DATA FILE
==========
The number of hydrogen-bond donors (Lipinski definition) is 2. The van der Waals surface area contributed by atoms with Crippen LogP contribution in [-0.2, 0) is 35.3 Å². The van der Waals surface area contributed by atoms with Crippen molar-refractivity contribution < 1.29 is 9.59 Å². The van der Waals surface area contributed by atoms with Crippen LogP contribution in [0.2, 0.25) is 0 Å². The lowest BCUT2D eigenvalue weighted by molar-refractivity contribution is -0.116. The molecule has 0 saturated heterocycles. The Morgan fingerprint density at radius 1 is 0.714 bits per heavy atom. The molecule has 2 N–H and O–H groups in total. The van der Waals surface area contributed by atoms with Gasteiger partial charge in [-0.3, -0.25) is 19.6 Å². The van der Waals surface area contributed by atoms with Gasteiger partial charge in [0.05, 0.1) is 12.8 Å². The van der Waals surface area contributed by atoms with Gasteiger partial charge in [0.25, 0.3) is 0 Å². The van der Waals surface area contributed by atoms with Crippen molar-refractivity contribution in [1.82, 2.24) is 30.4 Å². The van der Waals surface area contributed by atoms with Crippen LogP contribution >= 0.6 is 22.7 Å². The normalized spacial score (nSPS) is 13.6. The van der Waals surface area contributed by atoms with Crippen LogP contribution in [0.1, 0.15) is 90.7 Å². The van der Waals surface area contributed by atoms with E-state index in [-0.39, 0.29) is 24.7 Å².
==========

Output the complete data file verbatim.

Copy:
The number of hydrogen-bond donors (Lipinski definition) is 2. The van der Waals surface area contributed by atoms with Crippen LogP contribution in [-0.2, 0) is 35.3 Å². The van der Waals surface area contributed by atoms with Crippen molar-refractivity contribution < 1.29 is 9.59 Å². The van der Waals surface area contributed by atoms with Crippen LogP contribution in [0.2, 0.25) is 0 Å². The lowest BCUT2D eigenvalue weighted by molar-refractivity contribution is -0.116. The molecule has 0 saturated heterocycles. The Morgan fingerprint density at radius 1 is 0.714 bits per heavy atom. The molecule has 2 N–H and O–H groups in total. The van der Waals surface area contributed by atoms with Gasteiger partial charge in [-0.3, -0.25) is 19.6 Å². The van der Waals surface area contributed by atoms with Gasteiger partial charge in [0.05, 0.1) is 12.8 Å². The van der Waals surface area contributed by atoms with Gasteiger partial charge in [0.25, 0.3) is 0 Å². The van der Waals surface area contributed by atoms with Crippen molar-refractivity contribution in [1.82, 2.24) is 30.4 Å². The van der Waals surface area contributed by atoms with Crippen LogP contribution >= 0.6 is 22.7 Å². The normalized spacial score (nSPS) is 13.6. The van der Waals surface area contributed by atoms with Crippen LogP contribution in [0.1, 0.15) is 90.7 Å². The van der Waals surface area contributed by atoms with E-state index in [-0.39, 0.29) is 24.7 Å².